Once the boys escape the girls, they find themselves in the presence of Strike Man who offers them the chance to join his Strike Brigade and to put their skills and energy to good use. Of course, the boys simply die of laughter and run off. Undeterred, Strike Man instead ends up recruiting the girls for his Strike Brigade, and they begin their mission of vengeance and justice upon the boys of the town by pantsing them as they find them, all while dressed up in colorful feminine versions of Strike Man’s outfit.

It’s really all quite silly, but it plays out effectively and really works to the strengths of the series. While the end of it goes in a direction that is a bit more extreme than really required, and has Miyuki and Natsumi pulling off some almost superhuman moves, the bulk of the episode is just played quite well.

The other two episodes play to different strengths as well, such as the one where Natsumi ends up meeting an older mechanic who insists that she’s not really ready for the bike she has, so he ends up keeping it until she comes back to him and helps to actually learn to maintain it herself and to understand its workings better. This one plays alongside the arrival of Nakajima’s father and Sena in Tokyo and the startup of their show. The other episode, which is all over the map, has Yoriko directing a public safety play where the women are all part of a sentai team and Nakajima’s the villain. This is probably the most convoluted episode in just how many strange elements are brought into play with it, and has been one of the weakest episodes of the series so far.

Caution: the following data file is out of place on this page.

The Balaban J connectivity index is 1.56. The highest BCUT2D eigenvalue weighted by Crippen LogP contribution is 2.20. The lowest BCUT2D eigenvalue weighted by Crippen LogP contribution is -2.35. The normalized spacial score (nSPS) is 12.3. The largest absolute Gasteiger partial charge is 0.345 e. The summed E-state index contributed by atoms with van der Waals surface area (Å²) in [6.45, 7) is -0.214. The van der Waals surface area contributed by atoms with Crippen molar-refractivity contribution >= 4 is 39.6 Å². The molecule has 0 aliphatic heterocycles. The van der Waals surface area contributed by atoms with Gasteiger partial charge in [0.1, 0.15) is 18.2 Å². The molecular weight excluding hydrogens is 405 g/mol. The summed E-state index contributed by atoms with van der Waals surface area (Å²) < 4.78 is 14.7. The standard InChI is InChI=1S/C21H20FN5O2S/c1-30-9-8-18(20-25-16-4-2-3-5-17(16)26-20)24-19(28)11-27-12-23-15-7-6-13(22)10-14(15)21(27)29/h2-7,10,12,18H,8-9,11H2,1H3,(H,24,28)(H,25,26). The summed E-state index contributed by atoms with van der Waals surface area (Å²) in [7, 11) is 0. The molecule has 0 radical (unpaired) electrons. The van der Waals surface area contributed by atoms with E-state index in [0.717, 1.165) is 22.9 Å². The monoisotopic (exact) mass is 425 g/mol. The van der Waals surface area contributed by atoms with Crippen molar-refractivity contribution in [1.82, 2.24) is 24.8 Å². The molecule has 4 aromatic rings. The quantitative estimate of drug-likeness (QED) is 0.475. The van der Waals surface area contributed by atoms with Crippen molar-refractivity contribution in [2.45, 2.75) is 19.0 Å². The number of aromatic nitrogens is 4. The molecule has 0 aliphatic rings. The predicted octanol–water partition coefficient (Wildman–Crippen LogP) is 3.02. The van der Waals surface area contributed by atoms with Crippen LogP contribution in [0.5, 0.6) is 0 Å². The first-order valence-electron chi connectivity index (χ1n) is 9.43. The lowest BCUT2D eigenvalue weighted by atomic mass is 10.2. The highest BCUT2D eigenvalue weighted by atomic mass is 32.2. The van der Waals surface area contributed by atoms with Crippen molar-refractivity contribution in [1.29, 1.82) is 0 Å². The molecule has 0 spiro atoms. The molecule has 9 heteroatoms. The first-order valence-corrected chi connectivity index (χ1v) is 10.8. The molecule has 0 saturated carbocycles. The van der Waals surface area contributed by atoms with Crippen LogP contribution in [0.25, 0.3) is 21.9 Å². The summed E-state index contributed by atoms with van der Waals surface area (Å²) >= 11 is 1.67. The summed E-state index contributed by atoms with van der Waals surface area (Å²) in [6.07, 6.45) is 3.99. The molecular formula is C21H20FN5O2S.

But the good clean fun episodes far outweigh that last one and there’s a rise in the fan service provided here as we see more skin of Miyuki and Natsumi than before, which is surprising at times. But that’s not a complaint! This installment of the show was a lot of fun overall and I’m looking forward to hitting more of the series soon.

Japanese Language,English Language,English Subtitles,Liner Note Card

Review Equipment
Toshiba TW40X81 40" HDTV, Panasonic RP-82 Progressive Scan codefree DVD player, Sony STR-DE835 DD/DTS receiver, Monster component cable and Sony speakers.